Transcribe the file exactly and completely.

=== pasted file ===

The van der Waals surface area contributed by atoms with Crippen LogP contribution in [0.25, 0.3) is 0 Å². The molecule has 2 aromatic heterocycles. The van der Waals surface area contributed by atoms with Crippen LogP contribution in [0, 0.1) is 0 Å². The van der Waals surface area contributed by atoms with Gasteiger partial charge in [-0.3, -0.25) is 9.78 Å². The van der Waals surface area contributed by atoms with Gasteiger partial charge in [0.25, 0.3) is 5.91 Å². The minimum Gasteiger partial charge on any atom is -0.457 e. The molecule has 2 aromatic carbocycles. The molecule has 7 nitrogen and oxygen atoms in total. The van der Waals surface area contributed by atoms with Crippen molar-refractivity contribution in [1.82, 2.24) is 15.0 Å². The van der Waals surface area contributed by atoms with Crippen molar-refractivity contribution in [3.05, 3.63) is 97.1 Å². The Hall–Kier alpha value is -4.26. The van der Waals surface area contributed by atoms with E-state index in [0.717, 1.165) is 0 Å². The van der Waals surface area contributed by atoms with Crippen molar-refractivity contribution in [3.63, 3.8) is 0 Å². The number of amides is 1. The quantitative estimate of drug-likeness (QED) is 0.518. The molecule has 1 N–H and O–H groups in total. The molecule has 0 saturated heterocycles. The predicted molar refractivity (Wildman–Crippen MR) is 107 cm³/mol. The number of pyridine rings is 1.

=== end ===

The van der Waals surface area contributed by atoms with Crippen LogP contribution in [0.25, 0.3) is 0 Å². The molecule has 2 aromatic heterocycles. The van der Waals surface area contributed by atoms with Crippen LogP contribution in [0, 0.1) is 0 Å². The van der Waals surface area contributed by atoms with Gasteiger partial charge in [-0.3, -0.25) is 9.78 Å². The van der Waals surface area contributed by atoms with Gasteiger partial charge in [0.25, 0.3) is 5.91 Å². The minimum Gasteiger partial charge on any atom is -0.457 e. The molecule has 2 aromatic carbocycles. The molecule has 7 nitrogen and oxygen atoms in total. The van der Waals surface area contributed by atoms with Crippen molar-refractivity contribution in [1.82, 2.24) is 15.0 Å². The van der Waals surface area contributed by atoms with Crippen molar-refractivity contribution in [3.05, 3.63) is 97.1 Å². The Hall–Kier alpha value is -4.26. The van der Waals surface area contributed by atoms with E-state index in [0.717, 1.165) is 0 Å². The van der Waals surface area contributed by atoms with Crippen molar-refractivity contribution in [3.63, 3.8) is 0 Å². The number of amides is 1. The quantitative estimate of drug-likeness (QED) is 0.518. The molecule has 1 N–H and O–H groups in total. The molecule has 0 saturated heterocycles. The predicted molar refractivity (Wildman–Crippen MR) is 107 cm³/mol. The number of pyridine rings is 1.